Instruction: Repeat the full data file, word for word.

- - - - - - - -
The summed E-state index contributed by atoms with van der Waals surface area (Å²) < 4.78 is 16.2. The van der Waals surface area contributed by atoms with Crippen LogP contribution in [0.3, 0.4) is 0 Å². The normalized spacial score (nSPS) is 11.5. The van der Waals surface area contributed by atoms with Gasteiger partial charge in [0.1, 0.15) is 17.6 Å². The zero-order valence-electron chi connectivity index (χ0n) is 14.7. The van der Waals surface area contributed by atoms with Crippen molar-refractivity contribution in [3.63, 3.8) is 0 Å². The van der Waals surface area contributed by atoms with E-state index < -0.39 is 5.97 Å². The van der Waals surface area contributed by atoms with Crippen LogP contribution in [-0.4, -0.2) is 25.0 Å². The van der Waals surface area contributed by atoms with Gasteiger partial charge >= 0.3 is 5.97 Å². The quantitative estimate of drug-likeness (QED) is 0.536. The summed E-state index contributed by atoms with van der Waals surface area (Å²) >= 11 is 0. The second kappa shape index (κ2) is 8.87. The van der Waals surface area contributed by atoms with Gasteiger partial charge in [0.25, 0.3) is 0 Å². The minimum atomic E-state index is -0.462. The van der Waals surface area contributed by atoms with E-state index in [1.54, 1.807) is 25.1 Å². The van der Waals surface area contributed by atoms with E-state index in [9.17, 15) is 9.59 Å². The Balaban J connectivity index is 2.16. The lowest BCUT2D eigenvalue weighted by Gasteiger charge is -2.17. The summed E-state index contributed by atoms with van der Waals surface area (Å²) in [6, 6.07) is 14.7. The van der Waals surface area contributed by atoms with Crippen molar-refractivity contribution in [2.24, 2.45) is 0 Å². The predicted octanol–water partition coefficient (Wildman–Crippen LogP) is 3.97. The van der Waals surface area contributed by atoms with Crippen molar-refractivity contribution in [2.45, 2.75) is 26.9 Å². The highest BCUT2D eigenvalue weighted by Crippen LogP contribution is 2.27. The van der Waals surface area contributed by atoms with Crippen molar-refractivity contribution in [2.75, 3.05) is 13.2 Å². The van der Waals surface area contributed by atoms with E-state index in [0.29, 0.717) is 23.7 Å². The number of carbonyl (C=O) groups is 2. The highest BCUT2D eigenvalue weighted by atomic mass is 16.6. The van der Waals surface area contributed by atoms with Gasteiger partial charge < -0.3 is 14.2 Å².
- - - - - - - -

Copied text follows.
The summed E-state index contributed by atoms with van der Waals surface area (Å²) < 4.78 is 16.2. The van der Waals surface area contributed by atoms with Crippen LogP contribution in [0.3, 0.4) is 0 Å². The normalized spacial score (nSPS) is 11.5. The van der Waals surface area contributed by atoms with Gasteiger partial charge in [0.1, 0.15) is 17.6 Å². The zero-order valence-electron chi connectivity index (χ0n) is 14.7. The van der Waals surface area contributed by atoms with Crippen molar-refractivity contribution in [3.63, 3.8) is 0 Å². The van der Waals surface area contributed by atoms with E-state index < -0.39 is 5.97 Å². The van der Waals surface area contributed by atoms with Crippen LogP contribution in [-0.4, -0.2) is 25.0 Å². The van der Waals surface area contributed by atoms with Gasteiger partial charge >= 0.3 is 5.97 Å². The quantitative estimate of drug-likeness (QED) is 0.536. The summed E-state index contributed by atoms with van der Waals surface area (Å²) >= 11 is 0. The second kappa shape index (κ2) is 8.87. The van der Waals surface area contributed by atoms with Gasteiger partial charge in [0.25, 0.3) is 0 Å². The minimum atomic E-state index is -0.462. The van der Waals surface area contributed by atoms with E-state index in [1.54, 1.807) is 25.1 Å². The van der Waals surface area contributed by atoms with E-state index in [9.17, 15) is 9.59 Å². The Balaban J connectivity index is 2.16. The lowest BCUT2D eigenvalue weighted by Gasteiger charge is -2.17. The summed E-state index contributed by atoms with van der Waals surface area (Å²) in [6, 6.07) is 14.7. The van der Waals surface area contributed by atoms with Crippen molar-refractivity contribution in [2.24, 2.45) is 0 Å². The predicted octanol–water partition coefficient (Wildman–Crippen LogP) is 3.97. The van der Waals surface area contributed by atoms with Crippen molar-refractivity contribution in [2.45, 2.75) is 26.9 Å². The highest BCUT2D eigenvalue weighted by Crippen LogP contribution is 2.27. The van der Waals surface area contributed by atoms with Crippen molar-refractivity contribution in [2.75, 3.05) is 13.2 Å². The van der Waals surface area contributed by atoms with E-state index in [0.29, 0.717) is 23.7 Å². The number of carbonyl (C=O) groups is 2. The highest BCUT2D eigenvalue weighted by atomic mass is 16.6. The van der Waals surface area contributed by atoms with Gasteiger partial charge < -0.3 is 14.2 Å².